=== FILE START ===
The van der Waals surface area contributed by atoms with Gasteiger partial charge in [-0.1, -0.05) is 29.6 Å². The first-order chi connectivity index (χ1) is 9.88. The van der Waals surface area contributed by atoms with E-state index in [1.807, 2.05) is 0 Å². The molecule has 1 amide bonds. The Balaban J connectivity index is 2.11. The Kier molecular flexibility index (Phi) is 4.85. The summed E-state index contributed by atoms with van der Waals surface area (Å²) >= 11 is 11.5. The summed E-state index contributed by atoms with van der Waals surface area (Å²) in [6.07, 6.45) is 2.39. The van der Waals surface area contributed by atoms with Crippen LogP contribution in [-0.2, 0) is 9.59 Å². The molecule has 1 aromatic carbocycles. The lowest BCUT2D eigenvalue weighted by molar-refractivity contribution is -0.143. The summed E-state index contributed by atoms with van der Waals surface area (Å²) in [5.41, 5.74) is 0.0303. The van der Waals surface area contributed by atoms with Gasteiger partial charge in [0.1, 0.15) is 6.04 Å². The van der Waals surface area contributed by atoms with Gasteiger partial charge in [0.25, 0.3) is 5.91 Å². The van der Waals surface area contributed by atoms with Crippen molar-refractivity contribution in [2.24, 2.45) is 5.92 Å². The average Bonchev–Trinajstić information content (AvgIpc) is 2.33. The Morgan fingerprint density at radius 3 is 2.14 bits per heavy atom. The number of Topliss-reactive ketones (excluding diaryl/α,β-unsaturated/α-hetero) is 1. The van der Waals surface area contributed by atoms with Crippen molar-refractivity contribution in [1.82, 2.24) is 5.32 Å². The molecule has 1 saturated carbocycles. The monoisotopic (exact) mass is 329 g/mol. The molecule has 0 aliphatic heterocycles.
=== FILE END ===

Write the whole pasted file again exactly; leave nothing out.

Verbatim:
The van der Waals surface area contributed by atoms with Gasteiger partial charge in [-0.1, -0.05) is 29.6 Å². The first-order chi connectivity index (χ1) is 9.88. The van der Waals surface area contributed by atoms with E-state index in [1.807, 2.05) is 0 Å². The molecule has 1 amide bonds. The Balaban J connectivity index is 2.11. The Kier molecular flexibility index (Phi) is 4.85. The summed E-state index contributed by atoms with van der Waals surface area (Å²) >= 11 is 11.5. The summed E-state index contributed by atoms with van der Waals surface area (Å²) in [6.07, 6.45) is 2.39. The van der Waals surface area contributed by atoms with Crippen LogP contribution in [-0.2, 0) is 9.59 Å². The molecule has 1 aromatic carbocycles. The lowest BCUT2D eigenvalue weighted by molar-refractivity contribution is -0.143. The summed E-state index contributed by atoms with van der Waals surface area (Å²) in [5.41, 5.74) is 0.0303. The van der Waals surface area contributed by atoms with Gasteiger partial charge in [0.1, 0.15) is 6.04 Å². The van der Waals surface area contributed by atoms with Gasteiger partial charge in [0.25, 0.3) is 5.91 Å². The van der Waals surface area contributed by atoms with Crippen molar-refractivity contribution in [2.24, 2.45) is 5.92 Å². The average Bonchev–Trinajstić information content (AvgIpc) is 2.33. The Morgan fingerprint density at radius 3 is 2.14 bits per heavy atom. The number of Topliss-reactive ketones (excluding diaryl/α,β-unsaturated/α-hetero) is 1. The van der Waals surface area contributed by atoms with Crippen molar-refractivity contribution in [1.82, 2.24) is 5.32 Å². The molecule has 1 saturated carbocycles. The monoisotopic (exact) mass is 329 g/mol. The molecule has 0 aliphatic heterocycles.